Posted On: 05/6/19 2:38 PM
The Bash in the Desert was covered wall to wall and today several coaches at the 17u level are taking calls from college coaches who want to know more. Who are they talking about? Prep Hoops gives you an idea now.
The 17U Five
Deandre Henry of Powerhouse Hoops Rise. Another part of the Deandre Henry game I liked was his early work in the possession. We talked greatly about his back to the basket touch and play out of the high post but all of that starts with early position on the block making contact. Half of the work is done by Henry with the early seal.
Alem Huseinovic of Powerhouse Hoops Rise. When it comes to confidence shooters Alem is one of the best I’ve seen in six weeks of 17u play. Alem is the type of shooter that opposing coaches talk about and gameplan for before the game starts. His jumpshot not only falls at high percentages but when it’s going it brings the defense out in mad rushes allowing bigs to feast in space.
Osaere Ighodaro of Powerhouse Hoops Rise. There are bigs that have the skills to routinely touch the ball and make plays from 15 feet but can’t be trusted routinely, and there are bigs that an offense can go through consistently with touches from 15 feet and out because they produce. Ighodaro is one of those trusted bigs with his soft touch and strong one/two dribble moves. What also separates him is his work off ball for high percentage scores.
Owen Koonce of the Colorado Titans. The weekend MVP was the most clutch player in Phoenix. It wasn’t just one game, Koonce made game winning plays at 8am (quarters), 11:15 (semis), and 1:25 (finals). The better the opponent, the better Koonce finished games. Bigs couldn’t consistently guard Koonce away from the cup so Owen destroyed size with his touch in space and forwards without size had no chance because Koonce touch muscled buckets routinely. And rarely did Koonce take a big shot. His game scoring numbers came on eight field goal attempts, eleven field goal attempts, etc.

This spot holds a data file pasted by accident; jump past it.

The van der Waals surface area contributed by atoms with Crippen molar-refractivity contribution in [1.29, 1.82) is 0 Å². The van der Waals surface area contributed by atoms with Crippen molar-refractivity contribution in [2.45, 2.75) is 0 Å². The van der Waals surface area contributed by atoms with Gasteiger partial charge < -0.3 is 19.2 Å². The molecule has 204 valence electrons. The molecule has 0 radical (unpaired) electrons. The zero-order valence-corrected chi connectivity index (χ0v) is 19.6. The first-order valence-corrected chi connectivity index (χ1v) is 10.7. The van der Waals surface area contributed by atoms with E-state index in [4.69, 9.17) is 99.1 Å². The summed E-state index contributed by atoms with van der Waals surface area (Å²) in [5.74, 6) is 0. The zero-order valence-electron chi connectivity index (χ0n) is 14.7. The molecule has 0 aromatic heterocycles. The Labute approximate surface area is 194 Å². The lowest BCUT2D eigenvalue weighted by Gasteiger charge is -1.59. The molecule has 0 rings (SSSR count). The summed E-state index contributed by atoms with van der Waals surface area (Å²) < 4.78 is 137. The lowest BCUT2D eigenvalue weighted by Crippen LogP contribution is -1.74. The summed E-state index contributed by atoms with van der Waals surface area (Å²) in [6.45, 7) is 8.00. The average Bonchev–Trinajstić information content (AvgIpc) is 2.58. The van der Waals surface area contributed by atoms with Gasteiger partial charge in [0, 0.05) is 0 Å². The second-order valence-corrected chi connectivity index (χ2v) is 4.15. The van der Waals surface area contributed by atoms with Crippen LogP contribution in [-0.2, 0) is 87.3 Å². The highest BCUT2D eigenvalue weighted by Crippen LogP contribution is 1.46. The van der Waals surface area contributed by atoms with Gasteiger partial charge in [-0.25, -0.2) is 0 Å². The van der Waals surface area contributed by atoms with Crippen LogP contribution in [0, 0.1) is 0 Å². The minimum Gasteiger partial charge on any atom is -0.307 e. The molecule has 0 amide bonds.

Dayshawn Wiley of Las Vegas Olympians. Another 2021 playing up Wiley is a two way game changer. His sprint the other way changed momentum and there were times it was his block/deflection/steal that started the fast breaks, and then commonly Wiley was the player going the other way to finish. In the first round of bracket play Wiley turned a V3 Hoop Dream of a comeback into a nightmare with a late game flurry of scoring production. The Olympians played themselves to the quarters on Wiley’s explosive late game scoring at the cup and arc.
Matthew Rivera of Gamepoint. I love Rivera’s demeanor moving off the ball sharply to space and then dropping in confident scores without an expression change.
Dayton Harris of The Show. The Dayton Harris wrap-around pass against Powerhouse was incredible. We received a note that the playmaker had a hand in nearly 60 percent of his teams baskets (field goals and assists) in three of four games.
Peter Boyle of Colorado Titans. Solid size up front, good shooter with touch, and an excellent low post defender in position fight and effort.
Fallou Cisse of California Select. A 6-foot-7 2021 with a game that is growing as a player by the day. Cisse looks more fluid with each post move back to the bucket or facing, he passed the ball very well in our viewings, and Fallou has become a more aggressive, alert rebounder.
TJ Green of Powerhouse Hoops Black. Played every minute for his team who only had five guys but somehow rarely looked tired. Quick off his feet to finish/board plus showed some touch on those ten footers.